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42 minutes ago, anthony said:

And btw, I was interested to learn that 'the privacy factor' (of a pregnant woman) was instrumental in Roe v. Wade.

Tony,

Roe vs. Wade is a legal abomination where the Supreme Court legislated from the bench.

A right to privacy is not enumerated in the Constitution.

That's why the pro-abortion folks are constantly afraid it will be overturned by the Supreme Court itself if too many conservative Justices get appointed..

Oddly enough, with my sovereignty idea, privacy would exist de facto for the mother, as in, what the mother does with her body and whatever is in it is none of the government's damn business. Just like what Indians do on their reservation is none of the federal government's damn business.

Apropos, just to be clear, I dislike abortion to the point of loathing it. But if something is not my call, it's not my call. I can try to persuade, though, as my own freedom of speech is my call. Legally, I like my formulation since it untangles so many knots and sets clear boundaries on solid legal foundations.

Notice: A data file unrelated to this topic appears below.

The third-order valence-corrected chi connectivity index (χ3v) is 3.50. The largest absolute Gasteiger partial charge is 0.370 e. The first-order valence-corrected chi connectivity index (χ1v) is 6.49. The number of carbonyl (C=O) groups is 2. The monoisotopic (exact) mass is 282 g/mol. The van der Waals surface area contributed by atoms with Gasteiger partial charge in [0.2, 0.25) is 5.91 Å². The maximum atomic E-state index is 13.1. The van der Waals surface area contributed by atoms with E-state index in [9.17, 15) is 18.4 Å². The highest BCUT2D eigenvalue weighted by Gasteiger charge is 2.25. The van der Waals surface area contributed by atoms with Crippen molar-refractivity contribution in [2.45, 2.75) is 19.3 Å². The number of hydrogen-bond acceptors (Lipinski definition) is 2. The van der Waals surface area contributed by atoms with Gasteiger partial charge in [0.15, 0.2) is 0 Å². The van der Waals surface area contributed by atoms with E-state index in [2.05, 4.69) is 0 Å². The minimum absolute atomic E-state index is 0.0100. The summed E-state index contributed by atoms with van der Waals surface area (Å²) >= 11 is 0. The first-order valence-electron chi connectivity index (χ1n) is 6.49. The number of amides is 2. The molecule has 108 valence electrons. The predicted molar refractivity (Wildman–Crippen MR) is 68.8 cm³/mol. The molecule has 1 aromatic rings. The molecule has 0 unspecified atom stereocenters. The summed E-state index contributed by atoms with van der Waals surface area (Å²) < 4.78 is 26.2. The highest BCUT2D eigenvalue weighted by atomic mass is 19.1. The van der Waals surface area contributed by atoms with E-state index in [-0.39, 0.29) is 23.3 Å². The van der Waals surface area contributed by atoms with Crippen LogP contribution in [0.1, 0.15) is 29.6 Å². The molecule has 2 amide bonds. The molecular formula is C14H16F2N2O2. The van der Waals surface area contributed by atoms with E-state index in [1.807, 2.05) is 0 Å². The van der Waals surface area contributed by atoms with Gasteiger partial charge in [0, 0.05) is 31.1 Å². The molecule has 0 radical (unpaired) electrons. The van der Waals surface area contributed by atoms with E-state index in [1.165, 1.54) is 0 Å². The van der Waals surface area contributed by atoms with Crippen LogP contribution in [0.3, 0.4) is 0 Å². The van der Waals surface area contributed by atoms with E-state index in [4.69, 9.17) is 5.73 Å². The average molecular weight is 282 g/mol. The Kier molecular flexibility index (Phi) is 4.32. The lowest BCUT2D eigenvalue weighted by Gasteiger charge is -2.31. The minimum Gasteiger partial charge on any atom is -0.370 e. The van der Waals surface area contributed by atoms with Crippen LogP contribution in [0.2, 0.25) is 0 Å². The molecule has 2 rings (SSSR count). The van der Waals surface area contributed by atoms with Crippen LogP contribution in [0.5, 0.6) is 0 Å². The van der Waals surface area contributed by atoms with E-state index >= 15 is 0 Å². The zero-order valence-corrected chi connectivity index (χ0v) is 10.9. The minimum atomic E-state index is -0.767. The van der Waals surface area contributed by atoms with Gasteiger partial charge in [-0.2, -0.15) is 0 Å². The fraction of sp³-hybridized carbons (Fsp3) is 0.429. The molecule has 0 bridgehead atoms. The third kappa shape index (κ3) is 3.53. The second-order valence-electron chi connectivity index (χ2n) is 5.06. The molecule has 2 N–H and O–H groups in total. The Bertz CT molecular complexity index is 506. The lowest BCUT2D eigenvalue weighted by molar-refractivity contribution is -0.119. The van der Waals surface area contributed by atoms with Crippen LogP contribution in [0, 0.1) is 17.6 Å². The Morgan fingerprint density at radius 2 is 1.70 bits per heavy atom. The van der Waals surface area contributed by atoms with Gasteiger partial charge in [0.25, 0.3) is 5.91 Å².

Michael

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A right does not need to be enumerated. The right to privacy meant a right to get an abortion, but the Court didn't want to say that.

--Brant

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2 hours ago, Brant Gaede said:

A right does not need to be enumerated.

Brant,

Of course it has to if it is going to be the grounds for expanding federal power over state power.

The Supreme Court needed to rule that it had no jurisdiction in abortion.

Instead, Roe v. Wade went the route of declaring prenatal human life into trimesters, then in later decisions into "viability."

In other words, prenatal life was not deserving of the protection of individual rights, except it was partially if we slice and dice up what a human being was according to a timeline. And, of course, a woman's right to privacy trumped the right to life of the unborn.